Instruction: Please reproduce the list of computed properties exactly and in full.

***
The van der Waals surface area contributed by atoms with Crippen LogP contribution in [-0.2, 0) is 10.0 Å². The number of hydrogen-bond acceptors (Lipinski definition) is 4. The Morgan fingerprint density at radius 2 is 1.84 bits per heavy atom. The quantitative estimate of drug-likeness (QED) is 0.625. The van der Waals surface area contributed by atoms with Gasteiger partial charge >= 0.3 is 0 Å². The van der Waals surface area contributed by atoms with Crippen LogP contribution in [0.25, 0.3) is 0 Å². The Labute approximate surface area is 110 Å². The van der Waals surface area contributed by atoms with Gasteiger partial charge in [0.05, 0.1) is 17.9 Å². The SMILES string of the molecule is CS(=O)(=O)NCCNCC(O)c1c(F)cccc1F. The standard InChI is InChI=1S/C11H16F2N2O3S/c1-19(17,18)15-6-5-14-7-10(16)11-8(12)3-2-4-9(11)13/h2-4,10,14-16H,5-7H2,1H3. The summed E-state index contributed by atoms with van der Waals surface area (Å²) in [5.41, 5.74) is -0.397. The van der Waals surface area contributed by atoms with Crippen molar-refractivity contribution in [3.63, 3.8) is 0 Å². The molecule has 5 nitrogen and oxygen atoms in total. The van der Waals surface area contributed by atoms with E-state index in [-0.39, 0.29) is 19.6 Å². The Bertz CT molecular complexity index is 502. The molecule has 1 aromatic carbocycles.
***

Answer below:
The van der Waals surface area contributed by atoms with Crippen LogP contribution in [-0.2, 0) is 10.0 Å². The number of hydrogen-bond acceptors (Lipinski definition) is 4. The Morgan fingerprint density at radius 2 is 1.84 bits per heavy atom. The quantitative estimate of drug-likeness (QED) is 0.625. The van der Waals surface area contributed by atoms with Gasteiger partial charge >= 0.3 is 0 Å². The van der Waals surface area contributed by atoms with Crippen LogP contribution in [0.25, 0.3) is 0 Å². The Labute approximate surface area is 110 Å². The van der Waals surface area contributed by atoms with Gasteiger partial charge in [0.05, 0.1) is 17.9 Å². The SMILES string of the molecule is CS(=O)(=O)NCCNCC(O)c1c(F)cccc1F. The standard InChI is InChI=1S/C11H16F2N2O3S/c1-19(17,18)15-6-5-14-7-10(16)11-8(12)3-2-4-9(11)13/h2-4,10,14-16H,5-7H2,1H3. The summed E-state index contributed by atoms with van der Waals surface area (Å²) in [5.41, 5.74) is -0.397. The van der Waals surface area contributed by atoms with Crippen molar-refractivity contribution in [3.63, 3.8) is 0 Å². The molecule has 5 nitrogen and oxygen atoms in total. The van der Waals surface area contributed by atoms with E-state index in [-0.39, 0.29) is 19.6 Å². The Bertz CT molecular complexity index is 502. The molecule has 1 aromatic carbocycles.